VinaCapital, together with the NGO VinaCapital Foundation, has started work on the first seed investment from the Lotus Impact Fund, which was launched earlier this month.
The seed investment is in a Hospitality Training Centre and aims to provide training in the hospitality industry for street kids in Ho Chi Minh City.
“We’ve already started due diligence and are working [with the Centre] on business plan development,” said Don Lam, VinaCapital’s founding partner.
Business expansion plans include opening a centralised kitchen to develop a catering business, and VinaCapital is talking to brands such as Starbucks about taking on their catering services, Lam said.
The Lotus fund is focused on impact investing in Vietnam, Laos, Cambodia and Myanmar and will seek deals in the education, housing, health, water, agriculture and microfinance sectors.
The fund is targeting $40 million – $50 million and the firm is currently in talks with anchor investors in the US, Lam said.
The Lotus fund is probably the first social impact vehicle focused on the frontier markets of Southeast Asia.
He added that social impact funds, unlike classic private equity, do not require an anchor investor for momentum. “If an institution or family office likes the fund, they invest. It’s not a precondition to have an anchor investor.”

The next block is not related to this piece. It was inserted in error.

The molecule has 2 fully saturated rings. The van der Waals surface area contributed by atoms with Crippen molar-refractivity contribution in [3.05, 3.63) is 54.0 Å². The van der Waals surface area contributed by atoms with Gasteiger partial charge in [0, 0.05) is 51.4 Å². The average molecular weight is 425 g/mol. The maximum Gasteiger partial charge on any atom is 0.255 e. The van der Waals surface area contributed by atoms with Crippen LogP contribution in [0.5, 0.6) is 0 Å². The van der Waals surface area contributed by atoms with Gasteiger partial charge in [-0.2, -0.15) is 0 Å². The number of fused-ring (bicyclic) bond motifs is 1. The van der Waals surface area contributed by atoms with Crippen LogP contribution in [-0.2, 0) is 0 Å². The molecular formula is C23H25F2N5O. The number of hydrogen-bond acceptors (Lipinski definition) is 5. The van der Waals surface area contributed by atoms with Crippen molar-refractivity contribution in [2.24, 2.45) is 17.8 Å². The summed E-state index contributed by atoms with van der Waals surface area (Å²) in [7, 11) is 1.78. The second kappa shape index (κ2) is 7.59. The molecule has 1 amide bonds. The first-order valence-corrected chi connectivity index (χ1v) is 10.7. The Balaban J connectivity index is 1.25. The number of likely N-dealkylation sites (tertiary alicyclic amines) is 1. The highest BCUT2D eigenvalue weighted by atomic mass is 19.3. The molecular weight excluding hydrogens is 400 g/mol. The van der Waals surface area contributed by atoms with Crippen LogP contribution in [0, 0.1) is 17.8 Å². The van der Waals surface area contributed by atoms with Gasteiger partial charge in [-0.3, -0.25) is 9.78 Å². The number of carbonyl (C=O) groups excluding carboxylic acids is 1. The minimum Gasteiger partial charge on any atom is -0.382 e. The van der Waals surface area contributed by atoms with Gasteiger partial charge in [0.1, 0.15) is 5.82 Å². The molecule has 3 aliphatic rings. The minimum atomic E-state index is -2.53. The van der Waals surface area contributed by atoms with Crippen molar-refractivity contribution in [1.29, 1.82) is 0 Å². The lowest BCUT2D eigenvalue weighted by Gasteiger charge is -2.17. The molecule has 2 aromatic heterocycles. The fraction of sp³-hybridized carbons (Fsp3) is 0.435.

Carry and fees will be recycled back into the foundation, added Katherine Yip, member of the board of the foundation and co-founder of VinaCapital. She believes the fund is the first social impact vehicle focused on the frontier markets of Southeast Asia.
The fund is co-managed by the VinaCapital Foundation and VinaCapital. Each entity will provide two professionals for the investment team and there will be additional support from VinaCapital’s entire private equity team.
Lam sees an advantage in using VinCapital’s experience and resources to drive social impact “at scale and at a fraction of the overhead cost of the best performing NGO worldwide”.
The firm’s track record from 2008 – 2013 included 11 exits valued at about $300 million and representing a gross IRR of 32.5 percent, according to VinaCapital.
Two other seed investments from the Lotus fund are in the planning stage: in Myanmar, microcredit loans to business students recruited from rural areas, and in Cambodia, an investment in a clean water service provider.